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Comparative Effectiveness Research on Cancer in Texas (CERCIT) is a statewide resource for outcomes and comparative effectiveness research funded by The Cancer Prevention Research Institute of Texas (CPRIT), RP160674

About UsComparative Effectiveness Research on Cancer in Texas (CERCIT)

The first five years of CERCIT (2010-2015) aimed to increase the evidence to support individualized care by assessing outcomes of treatment in comparative effectiveness research (CER) using large administrative databases. The program was renewed in 2016 through 2020 to build on our analyses and expand our methods to better measure individual patient characteristics, focusing on patient preferences and patient reported outcomes.

Our goal is to generate evidence that will assist patients and their physicians in individualized decision making when faced with choices among different options in screening, treatment, and survivorship care in cancer.

Current Projects include Project 1: Cancer screening in Texas, Project 2: Providing Evidence for Individualized Decision Making About Chemotherapy in Older Patients, Project 3: Assisting Cancer Patients with Surgery and Radiation Treatment Choices, and Project 4: Investigating Patient Preferences Regarding End-of-Life Care Among Cancer Patients in Texas.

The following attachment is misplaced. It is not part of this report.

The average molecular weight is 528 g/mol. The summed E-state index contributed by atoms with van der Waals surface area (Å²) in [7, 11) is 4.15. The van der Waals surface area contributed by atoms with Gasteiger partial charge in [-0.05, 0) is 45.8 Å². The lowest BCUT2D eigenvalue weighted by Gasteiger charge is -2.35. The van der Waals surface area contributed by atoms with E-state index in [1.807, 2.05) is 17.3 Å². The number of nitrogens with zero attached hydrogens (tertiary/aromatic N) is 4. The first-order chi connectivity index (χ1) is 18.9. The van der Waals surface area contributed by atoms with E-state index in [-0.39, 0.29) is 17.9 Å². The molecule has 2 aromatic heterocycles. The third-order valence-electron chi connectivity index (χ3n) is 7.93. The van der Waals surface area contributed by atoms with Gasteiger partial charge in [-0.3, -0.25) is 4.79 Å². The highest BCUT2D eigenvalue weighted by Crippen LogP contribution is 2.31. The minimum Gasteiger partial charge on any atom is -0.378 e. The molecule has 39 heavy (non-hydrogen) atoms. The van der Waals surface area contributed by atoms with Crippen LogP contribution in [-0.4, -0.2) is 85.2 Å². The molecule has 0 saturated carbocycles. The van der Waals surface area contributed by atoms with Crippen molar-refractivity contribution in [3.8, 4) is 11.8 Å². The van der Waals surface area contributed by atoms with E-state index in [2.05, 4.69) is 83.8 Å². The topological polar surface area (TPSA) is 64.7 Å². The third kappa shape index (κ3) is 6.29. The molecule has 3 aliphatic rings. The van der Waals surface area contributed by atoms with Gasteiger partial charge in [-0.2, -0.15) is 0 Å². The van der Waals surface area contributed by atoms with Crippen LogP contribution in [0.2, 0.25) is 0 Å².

Projects are supported by three Cores: the Administrative Core, the Data Analysis Management Core and the Survery Core.

Cores and projects support the overall goal of providing information to promote individualized cancer care


  • UT Health Science Center
  • Holly M. Holmes, MD, MS
  • Melanie A. Williams, PhD


CERCIT is a multidisciplinary consortium of investigators at the University of Texas Medical Branch (UTMB), MD Anderson Cancer Center (MDACC), UT Health Science Center at Houston (UTHealth), UT Southwestern Medical Center in Dallas (UTSW), and the Texas Department of State Health Services Texas Cancer Registry. CERCIT is funded by the Cancer Prevention Research Institute of Texas (CPRIT). Manuscript Acknowledgement: This work was supported [in part] by the Comparative Effectiveness Research on Cancer in Texas (CERCIT) Grant #RP160674, funded by The Cancer Prevention Research Institute of Texas (CPRIT).